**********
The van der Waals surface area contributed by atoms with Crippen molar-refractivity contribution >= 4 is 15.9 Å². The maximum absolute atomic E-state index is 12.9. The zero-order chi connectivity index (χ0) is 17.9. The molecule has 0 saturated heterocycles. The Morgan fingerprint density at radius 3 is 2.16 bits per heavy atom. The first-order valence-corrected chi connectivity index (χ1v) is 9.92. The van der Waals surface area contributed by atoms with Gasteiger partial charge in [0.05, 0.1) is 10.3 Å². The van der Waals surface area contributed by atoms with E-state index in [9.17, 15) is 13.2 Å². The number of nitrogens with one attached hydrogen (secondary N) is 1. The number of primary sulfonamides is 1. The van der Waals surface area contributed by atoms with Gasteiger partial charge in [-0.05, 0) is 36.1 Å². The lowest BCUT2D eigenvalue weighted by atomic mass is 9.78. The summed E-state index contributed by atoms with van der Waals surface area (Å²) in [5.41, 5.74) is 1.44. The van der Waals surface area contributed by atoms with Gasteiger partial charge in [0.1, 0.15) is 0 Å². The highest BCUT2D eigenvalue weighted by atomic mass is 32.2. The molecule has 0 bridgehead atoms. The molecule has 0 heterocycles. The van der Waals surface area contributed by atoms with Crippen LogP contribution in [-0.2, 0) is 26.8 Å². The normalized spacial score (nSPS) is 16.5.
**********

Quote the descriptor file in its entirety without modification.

The van der Waals surface area contributed by atoms with Crippen molar-refractivity contribution >= 4 is 15.9 Å². The maximum absolute atomic E-state index is 12.9. The zero-order chi connectivity index (χ0) is 17.9. The molecule has 0 saturated heterocycles. The Morgan fingerprint density at radius 3 is 2.16 bits per heavy atom. The first-order valence-corrected chi connectivity index (χ1v) is 9.92. The van der Waals surface area contributed by atoms with Gasteiger partial charge in [0.05, 0.1) is 10.3 Å². The van der Waals surface area contributed by atoms with E-state index in [9.17, 15) is 13.2 Å². The number of nitrogens with one attached hydrogen (secondary N) is 1. The number of primary sulfonamides is 1. The van der Waals surface area contributed by atoms with Gasteiger partial charge in [-0.05, 0) is 36.1 Å². The lowest BCUT2D eigenvalue weighted by atomic mass is 9.78. The summed E-state index contributed by atoms with van der Waals surface area (Å²) in [5.41, 5.74) is 1.44. The van der Waals surface area contributed by atoms with Gasteiger partial charge in [0.1, 0.15) is 0 Å². The highest BCUT2D eigenvalue weighted by atomic mass is 32.2. The molecule has 0 bridgehead atoms. The molecule has 0 heterocycles. The van der Waals surface area contributed by atoms with Crippen LogP contribution in [-0.2, 0) is 26.8 Å². The normalized spacial score (nSPS) is 16.5.